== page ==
A short walk from the waterfront, Toronto will welcome a new marketplace that’s made entirely of shipping containers. Housed in the former (infamous) slaughterhouse at Bathurst and Front streets (28 Bathurst Street), Stackt Shipping Container Market will be a multi-functional shipping container marketplace that will feature restaurants, retail, showrooms, studio spaces, an outdoor cinema, and a craft brewery, among other elements.

The spot will offer brands pop-up spaces with flexible lease lengths, in addition to companies who will stay for the entire two and a half year duration. While Stackt isn’t the first shipping container project the city has seen—Market 707 at Dundas and Bathurst streets came before it back in 2010 to dish up affordable shipping container-made street food and goods—it is the most diverse and ambitious.

Stackt not only helps propel local businesses by acting as an incubator, it also highlights the potential to transform buildings in transition into interim public space projects (something I advocated for late last year). The space will be leased for the project for two and a half years until the City moves forward with plans to turn it into a park once given the go-ahead from the province—another positive move at a time when roadways consume 27.4 per cent of Toronto space, while open spaces and parks cover just 13 per cent.

The King Street pilot is one way to prioritize transit on Toronto’s streets. Photo by Sean Marshall from the Torontoist Flickr pool.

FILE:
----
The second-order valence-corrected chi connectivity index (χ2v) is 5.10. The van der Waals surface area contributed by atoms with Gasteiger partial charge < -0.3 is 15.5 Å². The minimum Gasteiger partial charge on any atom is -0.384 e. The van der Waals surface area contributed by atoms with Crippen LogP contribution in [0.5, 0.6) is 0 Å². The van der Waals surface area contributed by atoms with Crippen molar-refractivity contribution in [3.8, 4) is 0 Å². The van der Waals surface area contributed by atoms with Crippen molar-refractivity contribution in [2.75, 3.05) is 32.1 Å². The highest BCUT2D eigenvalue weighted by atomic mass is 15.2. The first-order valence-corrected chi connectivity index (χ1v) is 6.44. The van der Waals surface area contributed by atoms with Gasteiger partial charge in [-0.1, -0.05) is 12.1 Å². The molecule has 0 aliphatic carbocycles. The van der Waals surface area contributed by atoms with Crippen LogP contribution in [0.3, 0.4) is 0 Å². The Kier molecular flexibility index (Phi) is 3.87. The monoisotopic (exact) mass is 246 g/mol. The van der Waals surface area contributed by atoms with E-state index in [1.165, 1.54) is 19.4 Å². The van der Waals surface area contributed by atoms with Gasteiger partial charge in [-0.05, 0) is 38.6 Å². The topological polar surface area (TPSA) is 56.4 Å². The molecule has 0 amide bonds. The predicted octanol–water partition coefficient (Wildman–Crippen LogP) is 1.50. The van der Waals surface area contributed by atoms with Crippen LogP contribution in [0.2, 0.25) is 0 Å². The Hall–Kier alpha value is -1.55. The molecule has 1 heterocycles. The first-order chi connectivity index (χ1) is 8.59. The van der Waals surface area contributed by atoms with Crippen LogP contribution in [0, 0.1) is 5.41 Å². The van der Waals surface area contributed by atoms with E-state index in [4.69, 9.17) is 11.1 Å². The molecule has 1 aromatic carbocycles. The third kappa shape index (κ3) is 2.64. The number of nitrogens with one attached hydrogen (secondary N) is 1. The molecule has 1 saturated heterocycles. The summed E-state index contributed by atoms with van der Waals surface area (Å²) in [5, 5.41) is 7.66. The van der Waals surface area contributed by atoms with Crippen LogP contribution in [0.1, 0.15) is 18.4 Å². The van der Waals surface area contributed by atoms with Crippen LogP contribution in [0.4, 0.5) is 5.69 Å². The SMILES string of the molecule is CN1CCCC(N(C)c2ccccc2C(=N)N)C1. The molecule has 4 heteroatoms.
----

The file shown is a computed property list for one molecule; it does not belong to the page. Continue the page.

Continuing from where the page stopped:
On the topic of small businesses, earlier this week, King Street’s business owners made headlines when they retaliated against the controversial King Street Transit Pilot Project, claiming the now eight-weeks-in project was harming their business by reducing both traffic and, subsequently, revenue. While that’s clearly not a positive byproduct of the experimental project, the City’s response is a hopeful and progressive one. On Tuesday, Mayor Tory launched a competition to design the curb lane public spaces on King Street in an attempt to draw people back to the street.

The “Everyone is King” competition welcomes submissions from students, local businesses and BIAs, design professionals, community groups, and, frankly, anyone else who is interested. This spring, the ideas and designs will come to life in the form of temporary public space installations and destination parklets. As part of the competition, King Street businesses can propose extended patios.